Saul Schleimer and Henry Segerman

Reader; Associate Professor of Mathematics
Mathematics Institute, University of Warwick; Department of Mathematics, Oklahoma State University
Coventry, United Kingdom; Stillwater, Oklahoma, USA
Saul Schleimer is a geometric topologist, working at the University of Warwick. His other interests include combinatorial group theory and computation. He is especially interested in the interplay between these fields and additionally in visualization of ideas from these fields.

Henry Segerman is an Associate Professor in the Department of Mathematics at Oklahoma State University. His interests include geometry and topology, 3D printing, virtual reality and spherical video.
$(3,3)$ Seifert Surface
16 x 14 x 15 cm
PA 2200 Nylon Plastic, Selective-Laser-Sintered; Rit Dye
The Seifert surface of a torus knot (or link) can be realized as a \emph{Milnor fiber}; we use fractional automorphic forms to obtain a parametrisation. The fiber is then thickened using the so-called \emph{elliptic flow}. This flow comes from the action of $\SO(2)$ subgroup on $\widetilde{\PSL(2,\RR)}$, pushed down to $S^3$. The flow is transverse to the Seifert surface away from the boundary. As a point $x$ approaches the boundary the flow line through $x$ topples; finally the boundary is a union of flow lines.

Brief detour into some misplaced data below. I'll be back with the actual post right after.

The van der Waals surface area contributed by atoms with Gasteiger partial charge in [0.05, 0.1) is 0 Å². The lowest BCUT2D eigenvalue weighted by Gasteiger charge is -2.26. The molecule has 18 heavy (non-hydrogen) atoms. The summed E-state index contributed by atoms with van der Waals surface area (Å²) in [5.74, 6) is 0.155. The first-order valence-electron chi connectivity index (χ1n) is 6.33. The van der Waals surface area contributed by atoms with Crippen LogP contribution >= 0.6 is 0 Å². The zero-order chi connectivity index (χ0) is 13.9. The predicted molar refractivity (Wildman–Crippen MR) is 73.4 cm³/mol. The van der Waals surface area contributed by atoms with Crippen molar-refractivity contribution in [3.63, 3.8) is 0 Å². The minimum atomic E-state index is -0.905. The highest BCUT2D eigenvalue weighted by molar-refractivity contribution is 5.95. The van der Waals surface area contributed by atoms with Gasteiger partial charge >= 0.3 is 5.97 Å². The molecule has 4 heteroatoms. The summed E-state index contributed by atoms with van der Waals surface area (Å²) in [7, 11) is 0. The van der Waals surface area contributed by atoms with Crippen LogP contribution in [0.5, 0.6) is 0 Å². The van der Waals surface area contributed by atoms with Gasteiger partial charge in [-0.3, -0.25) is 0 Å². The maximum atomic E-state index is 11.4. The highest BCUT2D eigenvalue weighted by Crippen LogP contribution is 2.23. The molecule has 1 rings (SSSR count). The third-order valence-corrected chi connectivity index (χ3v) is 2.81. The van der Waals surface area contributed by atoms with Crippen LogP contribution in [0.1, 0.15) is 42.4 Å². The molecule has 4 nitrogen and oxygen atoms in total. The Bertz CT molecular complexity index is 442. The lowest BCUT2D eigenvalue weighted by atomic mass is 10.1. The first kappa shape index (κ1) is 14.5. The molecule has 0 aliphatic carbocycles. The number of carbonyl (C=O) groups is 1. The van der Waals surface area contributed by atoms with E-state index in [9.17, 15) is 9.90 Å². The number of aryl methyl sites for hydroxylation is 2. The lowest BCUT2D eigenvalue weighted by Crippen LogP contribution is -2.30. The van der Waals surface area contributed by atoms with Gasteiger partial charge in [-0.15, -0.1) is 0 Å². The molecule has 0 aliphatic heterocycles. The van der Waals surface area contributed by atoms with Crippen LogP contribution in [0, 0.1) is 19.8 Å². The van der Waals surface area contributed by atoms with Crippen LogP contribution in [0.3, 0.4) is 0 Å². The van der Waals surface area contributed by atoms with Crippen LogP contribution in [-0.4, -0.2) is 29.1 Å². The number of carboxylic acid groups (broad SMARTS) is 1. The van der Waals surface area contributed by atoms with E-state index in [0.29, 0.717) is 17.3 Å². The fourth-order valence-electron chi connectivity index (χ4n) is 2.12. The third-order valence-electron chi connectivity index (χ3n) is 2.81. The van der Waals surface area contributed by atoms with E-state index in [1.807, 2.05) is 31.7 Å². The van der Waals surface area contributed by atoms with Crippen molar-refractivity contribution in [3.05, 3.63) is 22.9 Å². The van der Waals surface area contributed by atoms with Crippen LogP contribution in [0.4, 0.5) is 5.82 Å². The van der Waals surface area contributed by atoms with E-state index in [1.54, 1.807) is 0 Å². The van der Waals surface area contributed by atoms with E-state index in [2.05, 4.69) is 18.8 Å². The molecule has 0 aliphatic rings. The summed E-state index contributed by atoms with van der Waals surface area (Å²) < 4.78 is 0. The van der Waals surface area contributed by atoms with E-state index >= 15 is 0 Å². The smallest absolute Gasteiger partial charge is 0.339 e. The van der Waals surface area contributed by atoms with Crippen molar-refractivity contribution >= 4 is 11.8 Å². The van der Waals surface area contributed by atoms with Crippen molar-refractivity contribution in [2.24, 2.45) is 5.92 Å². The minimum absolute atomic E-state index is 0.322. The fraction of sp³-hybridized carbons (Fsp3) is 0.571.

Since $p = q = 3$, a highly symmetric pattern is possible for the fundamental domain of the tiling of the surface.
$(3,3)$ Seifert Surface with Fibers
21 x 19 x 21 cm
PA 2200 Nylon Plastic, Selective-Laser-Sintered; Rit Dye
When $p = q$, the flow lines of the elliptic flow are all fibers of the \emph{Hopf fibration}: the fibration of $S^3$ coming from intersecting $S^3$ with all complex lines in $\CC^2$. In this piece we add to the $(3,3)$ Seifert Surface all flow lines through the small hexagons of the tiling of the Seifert surface. Flow lines going too close to infinity are cut off.